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THE RED SHIRT

A slender first novel that, in a series of short, impressionistic chapters, tells a disturbing tale of a young woman's love and hate for her frequently abusive father. Abandoned at the age of one by her mother Patience, who goes back to New York (working the streets there is the only way she could forget her passion for her brother Octavio), young Hannah keeps house for her father Jackson, an unsuccessful folk-singer. The two live on the shores of the Hudson River, where they raise goats to supplement the money Jackson earns by working in factories by day and singing in small, run-down clubs by night. While a senior in high school, Hannah has suddenly stopped speaking. She has forgotten the cause and can think only ``that it had been, perhaps, nothing more than the slow, sad welling up of pain.'' Deciding to ``speak and then she was going to leave,'' she confronts Jackson, whom she does not blame, though she hates him. Jackson for the first time tells Hannah about her mother, but when Hannah learns that Jackson is dying, she decides to stay on and, together with a young musician whom Jackson has befriended, nurse him. Jackson's death is the necessary catharsis, and wearing her father's red shirt Hannah retreats inside a closet. In the hospital, a doctor finally persuades her to remove the red shirt. What's revealed goes some way to explain Hannah. ``This is the beginning of sanity,'' the doctor suggests, and Hannah soon agrees. Now she ``was at the very beginning.'' Strong writing and vividly evoked scenes are undercut by a somewhat episodic structure and by characters who seem more vehicles for ideas than independent entities. Still, an interesting debut—and a writer to watch.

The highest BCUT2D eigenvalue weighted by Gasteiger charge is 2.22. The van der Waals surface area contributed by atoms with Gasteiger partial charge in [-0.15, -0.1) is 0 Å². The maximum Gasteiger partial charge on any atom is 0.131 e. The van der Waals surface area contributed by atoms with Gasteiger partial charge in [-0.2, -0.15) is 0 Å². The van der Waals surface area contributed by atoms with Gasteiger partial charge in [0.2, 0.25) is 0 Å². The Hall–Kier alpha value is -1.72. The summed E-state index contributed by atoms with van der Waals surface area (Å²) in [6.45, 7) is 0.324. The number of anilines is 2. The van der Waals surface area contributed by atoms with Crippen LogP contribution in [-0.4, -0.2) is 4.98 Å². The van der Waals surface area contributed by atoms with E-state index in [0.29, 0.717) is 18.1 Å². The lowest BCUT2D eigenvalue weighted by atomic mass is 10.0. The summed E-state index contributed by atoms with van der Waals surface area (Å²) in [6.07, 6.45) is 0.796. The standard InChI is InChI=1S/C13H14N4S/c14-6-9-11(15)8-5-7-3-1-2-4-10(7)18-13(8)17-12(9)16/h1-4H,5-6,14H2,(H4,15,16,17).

Pub Date: Sept. 30, 1991

ISBN: 0-671-74259-0

Page Count: 108

Publisher: Delphinium

Review Posted Online: May 19, 2010

Kirkus Reviews Issue: Aug. 1, 1991

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A LITTLE LIFE

The phrase “tour de force” could have been invented for this audacious novel.

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Four men who meet as college roommates move to New York and spend the next three decades gaining renown in their professions—as an architect, painter, actor and lawyer—and struggling with demons in their intertwined personal lives.